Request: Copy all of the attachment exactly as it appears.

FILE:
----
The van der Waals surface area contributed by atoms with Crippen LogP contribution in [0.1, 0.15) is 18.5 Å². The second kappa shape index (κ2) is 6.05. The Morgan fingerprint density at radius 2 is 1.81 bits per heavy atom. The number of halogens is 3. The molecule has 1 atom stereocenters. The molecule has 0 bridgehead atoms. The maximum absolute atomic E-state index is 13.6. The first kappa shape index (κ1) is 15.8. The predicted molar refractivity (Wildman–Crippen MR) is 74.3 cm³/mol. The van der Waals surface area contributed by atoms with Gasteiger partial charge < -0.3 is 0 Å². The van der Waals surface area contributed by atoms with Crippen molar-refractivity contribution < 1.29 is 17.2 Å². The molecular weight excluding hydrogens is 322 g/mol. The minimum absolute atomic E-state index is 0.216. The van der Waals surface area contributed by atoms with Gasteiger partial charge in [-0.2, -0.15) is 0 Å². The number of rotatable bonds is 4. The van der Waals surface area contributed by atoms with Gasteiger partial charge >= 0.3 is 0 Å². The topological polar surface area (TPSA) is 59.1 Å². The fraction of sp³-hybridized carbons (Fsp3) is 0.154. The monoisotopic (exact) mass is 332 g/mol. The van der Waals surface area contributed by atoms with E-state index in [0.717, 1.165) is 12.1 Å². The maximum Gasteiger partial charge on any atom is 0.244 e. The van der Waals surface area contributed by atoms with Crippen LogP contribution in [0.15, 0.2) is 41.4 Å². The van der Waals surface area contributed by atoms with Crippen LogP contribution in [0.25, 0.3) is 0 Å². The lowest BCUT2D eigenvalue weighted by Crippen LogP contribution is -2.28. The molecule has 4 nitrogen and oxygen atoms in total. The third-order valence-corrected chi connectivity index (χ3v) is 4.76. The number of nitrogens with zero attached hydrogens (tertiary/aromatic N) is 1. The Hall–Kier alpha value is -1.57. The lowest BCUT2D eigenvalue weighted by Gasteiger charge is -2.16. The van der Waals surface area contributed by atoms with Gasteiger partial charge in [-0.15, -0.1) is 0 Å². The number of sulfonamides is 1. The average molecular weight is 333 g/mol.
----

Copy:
The van der Waals surface area contributed by atoms with Crippen LogP contribution in [0.1, 0.15) is 18.5 Å². The second kappa shape index (κ2) is 6.05. The Morgan fingerprint density at radius 2 is 1.81 bits per heavy atom. The number of halogens is 3. The molecule has 1 atom stereocenters. The molecule has 0 bridgehead atoms. The maximum absolute atomic E-state index is 13.6. The first kappa shape index (κ1) is 15.8. The predicted molar refractivity (Wildman–Crippen MR) is 74.3 cm³/mol. The van der Waals surface area contributed by atoms with Gasteiger partial charge < -0.3 is 0 Å². The van der Waals surface area contributed by atoms with Crippen molar-refractivity contribution < 1.29 is 17.2 Å². The molecular weight excluding hydrogens is 322 g/mol. The minimum absolute atomic E-state index is 0.216. The van der Waals surface area contributed by atoms with Gasteiger partial charge in [-0.2, -0.15) is 0 Å². The number of rotatable bonds is 4. The van der Waals surface area contributed by atoms with Gasteiger partial charge >= 0.3 is 0 Å². The topological polar surface area (TPSA) is 59.1 Å². The fraction of sp³-hybridized carbons (Fsp3) is 0.154. The monoisotopic (exact) mass is 332 g/mol. The van der Waals surface area contributed by atoms with E-state index in [0.717, 1.165) is 12.1 Å². The maximum Gasteiger partial charge on any atom is 0.244 e. The van der Waals surface area contributed by atoms with Crippen LogP contribution in [0.15, 0.2) is 41.4 Å². The van der Waals surface area contributed by atoms with Crippen LogP contribution in [0.25, 0.3) is 0 Å². The lowest BCUT2D eigenvalue weighted by Crippen LogP contribution is -2.28. The molecule has 4 nitrogen and oxygen atoms in total. The third-order valence-corrected chi connectivity index (χ3v) is 4.76. The number of nitrogens with zero attached hydrogens (tertiary/aromatic N) is 1. The Hall–Kier alpha value is -1.57. The lowest BCUT2D eigenvalue weighted by Gasteiger charge is -2.16. The van der Waals surface area contributed by atoms with Gasteiger partial charge in [-0.15, -0.1) is 0 Å². The number of sulfonamides is 1. The average molecular weight is 333 g/mol.